Sara Lewis sustained a traumatic brain injury in an automobile accident in 1977. Now 58, she's completing a master's degree in speech language pathology through James Madison University's distance learning program. She is also starting a peer support group for other adults with acquired brain injury. The first meeting is on Thursday at Community Brain Injury Services, The Denbigh House, in Newport News.
"I'm trying to come to terms with it," said Lewis, who was diagnosed with "moderate" brain injury from repeated blows to her head from the windshield. "I'm one of the walking wounded. I have various very subtle physical symptoms. I have spasticity with my muscles and central nervous system pain, which is when your skin tingles and burns all the time. No one can see it." She also struggles with executive function as a result of the frontal lobe injury she sustained. It causes occasional impulsivity and poor judgment and she is easily frustrated.
"It's so difficult and so confusing. You think you're crazy," she said. "Support groups are so needed to help people with awareness of their deficits." They're a way to let people know that it's not them, but their injury and that it's all right to ask for help, she added.
Lewis has been a longtime member of a support group that meets in Gloucester, but has long wanted to start a group in her hometown of Williamsburg. However, in order to reach more people, her group will start by meeting at The Denbigh House in Newport News. "I'm ready, I have so much more knowledge now," she said, referencing her speech pathology studies which were prompted by her father's stroke in 2009. She recognized some of his struggles with certain thinking and word retrieval as similar to her own and turned to college courses to learn more.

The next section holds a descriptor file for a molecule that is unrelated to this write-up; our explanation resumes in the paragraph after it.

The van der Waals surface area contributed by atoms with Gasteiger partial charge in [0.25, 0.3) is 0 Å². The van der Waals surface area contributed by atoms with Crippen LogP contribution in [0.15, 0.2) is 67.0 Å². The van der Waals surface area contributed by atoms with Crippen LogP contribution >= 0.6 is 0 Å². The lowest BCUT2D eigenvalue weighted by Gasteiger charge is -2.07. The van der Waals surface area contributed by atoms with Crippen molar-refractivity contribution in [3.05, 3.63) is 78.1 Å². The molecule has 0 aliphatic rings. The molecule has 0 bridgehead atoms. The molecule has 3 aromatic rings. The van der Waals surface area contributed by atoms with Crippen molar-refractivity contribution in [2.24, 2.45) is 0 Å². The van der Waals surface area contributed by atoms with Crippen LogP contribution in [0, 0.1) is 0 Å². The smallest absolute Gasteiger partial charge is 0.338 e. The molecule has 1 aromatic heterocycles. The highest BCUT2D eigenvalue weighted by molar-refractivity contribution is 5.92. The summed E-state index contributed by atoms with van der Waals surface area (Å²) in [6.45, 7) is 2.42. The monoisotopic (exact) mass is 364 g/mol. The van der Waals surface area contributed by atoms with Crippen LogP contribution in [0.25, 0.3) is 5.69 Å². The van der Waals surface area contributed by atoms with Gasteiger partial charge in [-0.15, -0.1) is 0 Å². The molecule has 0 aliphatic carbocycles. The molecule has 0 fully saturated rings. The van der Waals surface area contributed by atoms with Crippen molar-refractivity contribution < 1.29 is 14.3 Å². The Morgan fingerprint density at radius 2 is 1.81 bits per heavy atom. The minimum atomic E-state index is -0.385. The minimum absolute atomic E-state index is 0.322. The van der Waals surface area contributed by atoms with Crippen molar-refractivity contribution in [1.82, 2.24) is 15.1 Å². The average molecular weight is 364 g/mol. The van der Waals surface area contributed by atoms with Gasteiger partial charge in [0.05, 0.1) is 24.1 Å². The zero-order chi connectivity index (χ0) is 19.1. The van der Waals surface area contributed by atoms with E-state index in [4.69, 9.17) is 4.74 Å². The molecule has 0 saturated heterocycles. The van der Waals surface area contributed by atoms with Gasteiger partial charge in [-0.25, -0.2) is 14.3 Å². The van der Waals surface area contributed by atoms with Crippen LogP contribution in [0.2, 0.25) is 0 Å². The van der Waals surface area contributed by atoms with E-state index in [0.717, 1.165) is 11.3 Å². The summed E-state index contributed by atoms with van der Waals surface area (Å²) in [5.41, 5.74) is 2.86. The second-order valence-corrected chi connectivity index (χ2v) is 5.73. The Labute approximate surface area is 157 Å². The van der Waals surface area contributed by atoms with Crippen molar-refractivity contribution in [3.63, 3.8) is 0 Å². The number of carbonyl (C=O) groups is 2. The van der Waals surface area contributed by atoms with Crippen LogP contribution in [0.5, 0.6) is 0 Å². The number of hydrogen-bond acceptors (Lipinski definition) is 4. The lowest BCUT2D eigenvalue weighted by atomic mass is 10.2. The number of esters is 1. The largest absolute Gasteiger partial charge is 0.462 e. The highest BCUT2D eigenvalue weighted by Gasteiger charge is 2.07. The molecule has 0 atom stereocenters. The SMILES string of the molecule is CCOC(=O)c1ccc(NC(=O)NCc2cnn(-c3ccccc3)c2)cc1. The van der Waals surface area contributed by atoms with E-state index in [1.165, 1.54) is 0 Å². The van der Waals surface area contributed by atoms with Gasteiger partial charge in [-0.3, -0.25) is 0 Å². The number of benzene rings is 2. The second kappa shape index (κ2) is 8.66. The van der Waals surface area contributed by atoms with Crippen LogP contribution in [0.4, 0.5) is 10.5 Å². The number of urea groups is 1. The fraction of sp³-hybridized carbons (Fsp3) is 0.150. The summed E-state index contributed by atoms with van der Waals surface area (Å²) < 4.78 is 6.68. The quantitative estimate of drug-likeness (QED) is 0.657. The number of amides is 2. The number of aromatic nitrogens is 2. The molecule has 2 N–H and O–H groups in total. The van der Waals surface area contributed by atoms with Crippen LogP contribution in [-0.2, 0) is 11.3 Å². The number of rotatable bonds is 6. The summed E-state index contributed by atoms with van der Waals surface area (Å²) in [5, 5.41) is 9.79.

Now, as a self-professed "senior" survivor, she aims to share strategies that will help with attention, memory, problem-solving and other cognitive communication tasks.
Alex Watson, program coordinator at The Denbigh House, expects about 20 people at the first meeting. She emphasizes that it's a peer support and networking group. "We want to get as much feedback as possible. It's about what the survivors want," she said. Participants will determine the most convenient time to meet and what topics will be covered.
The nonprofit Community Brain Injury Services also hosts a cognitive communications group facilitated by a Riverside professional in the afternoon of the fourth Wednesday every month. "There may be some overlap," said Watson. "It's also for brain injury survivors but it concentrates on resources and has a different speaker at each meeting." On the third Wednesday of the month, from 6 to 7 p.m., the organization has a family support group for caregivers.
Brain injury support group
What: Williamsburg/Newport News Brain Injury Survivors Support Group
When: First meeting is 5:30 to 7 p.m. Thursday, June 20; subsequently every third Thursday of the month
Where: Community Brain Injury Services, The Denbigh House, 12725 McManus Blvd., Newport News.
Who: Adults with acquired brain injury due to trauma, stroke, etc.; family and friends welcome.
Information: Sara Lewis, group coordinator, 757-784-0344, firstname.lastname@example.org; for information about other programs at Community Brain Injury Services, The Denbigh House, contact Alex Watson, 757-833-7845.Copyright © 2015, The Baltimore Sun